More successful is Sansour’s Soup Over Bethlehem (Mloukhieh), in which a group of Palestinians in Bethlehem discuss the unique Palestinian stew mloukhieh as they eat a serving of it. One in group jokes that buying the dry mloukhieh leaves in Ramallah is like scoring drugs, and when he did manage to purchase it from a guy who pulled a bag of it out of his pants pocket, he asked, “Abu Ahmed sent you here, right?” They discuss the history of the food — including how it was banned by a 14th century Egyptian sultan because of its supposed aphrodisiac quality.
“Do they eat dry mloukhieh in Israel?” one in the group poses. “Have they managed to confiscate this dish as well?” someone seconds, referring to how traditional Palestinian foods such as felafel and hummous have been appropriated into Israeli cuisine. No one has heard of Israelis eating the gooey green stew, and the conclusion to the tangent of conversation is, “So it’s still in our hands. It’s our national dish.”
However, not even mloukhieh is immune from the Israeli occupation. The wall being built in the West Bank has made it more difficult to obtain the leaf, and the group reflects how the wall and the checkpoints in the West Bank have forced the various isolated population centers to grow their own produce instead of trading across cities as was custom. Overall, Soup Over Bethlehem (Mloukhieh) pays tribute to something treasured in Palestinian culture and without a heavy hand, illustrates how occupation affects even something as simple as this tasty leaf.
Another nice contemplative short is Belgian filmmaker Fabio Wuytack’s Two Hands, which paints a portrait of the Palestinian cardiac surgeon Mohammed Tamim, currently studying pediatric surgery in Belgium. Tamim’s world-weary voice narrates how there are only four cardiac surgeons for the West Bank and Gaza’s 3.5 million-strong population. Therefore, he and others in the field of medicine work around the clock, and there have been times when he hasn’t seen his wife for as long as a week due to his workload. “It affects you,” he says, “but thank God my wife is also Palestinian.”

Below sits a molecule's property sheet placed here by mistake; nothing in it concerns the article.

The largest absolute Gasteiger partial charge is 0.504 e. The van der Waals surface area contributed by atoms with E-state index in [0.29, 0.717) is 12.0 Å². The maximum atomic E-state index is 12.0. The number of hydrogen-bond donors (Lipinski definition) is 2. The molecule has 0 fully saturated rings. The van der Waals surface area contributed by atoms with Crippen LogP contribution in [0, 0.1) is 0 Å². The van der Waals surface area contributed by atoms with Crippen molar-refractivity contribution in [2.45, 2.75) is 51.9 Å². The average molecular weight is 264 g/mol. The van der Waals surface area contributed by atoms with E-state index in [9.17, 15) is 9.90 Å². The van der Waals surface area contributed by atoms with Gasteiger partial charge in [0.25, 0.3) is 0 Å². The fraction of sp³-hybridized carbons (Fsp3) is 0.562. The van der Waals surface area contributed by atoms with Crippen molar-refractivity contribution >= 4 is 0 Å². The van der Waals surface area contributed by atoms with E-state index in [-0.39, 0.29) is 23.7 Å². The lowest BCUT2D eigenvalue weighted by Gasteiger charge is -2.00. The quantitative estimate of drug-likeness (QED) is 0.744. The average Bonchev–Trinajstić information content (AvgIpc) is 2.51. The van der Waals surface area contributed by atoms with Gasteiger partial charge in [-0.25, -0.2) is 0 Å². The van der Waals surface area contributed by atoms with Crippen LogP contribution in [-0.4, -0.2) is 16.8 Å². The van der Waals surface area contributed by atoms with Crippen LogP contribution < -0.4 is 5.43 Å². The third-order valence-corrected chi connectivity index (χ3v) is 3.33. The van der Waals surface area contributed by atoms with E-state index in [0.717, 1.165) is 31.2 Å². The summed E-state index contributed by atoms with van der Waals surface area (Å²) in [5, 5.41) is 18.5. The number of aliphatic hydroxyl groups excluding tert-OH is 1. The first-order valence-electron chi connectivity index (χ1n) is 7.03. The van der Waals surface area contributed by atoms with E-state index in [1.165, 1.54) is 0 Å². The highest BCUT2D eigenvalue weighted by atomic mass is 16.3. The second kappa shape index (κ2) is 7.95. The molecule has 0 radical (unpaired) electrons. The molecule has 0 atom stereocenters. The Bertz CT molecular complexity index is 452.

“You are not in the war but you are in the war,” Tamim explains as he watches leaves float in a lake. He calmly recalls the time when he was attending to one patient while a young man screamed in another room, and there was nobody to rush to his aid. “You just have two hands,” Tamim matter-of-factly states. The screaming young man had been shot by Israeli fire while sitting in his living room. “It’s a crime, I think. But this is it,” Tamim says.
Wuytack shows Tamim scrubbing up for surgery, but we also see him skipping rocks across the lake with his young son. The artistic imagery is befitting for Tamim’s poetic words. Tamim’s son takes smooth rocks from his hands as Wuytack briefly cuts to grainy video of young Palestinians at a demonstration throwing rocks at an off-camera target. “I will teach him to love Palestine, to love the human being,” Tamim explains. Indeed, as much as those youths throwing rocks, Tamim’s work is part of the struggle. Several years from now, Tamim says, “I think I will be among my people trying to heal their wounds. This is my dream.” Wuytack’s film honors a man who embodies the sumoud, or steadfastness, that has carried the Palestinians through sixty years of conflict.
The short films will be screened at the Chicago Palestine Film Festival, April 14-26.
Maureen Clare Murphy is Managing Editor of The Electronic Intifada.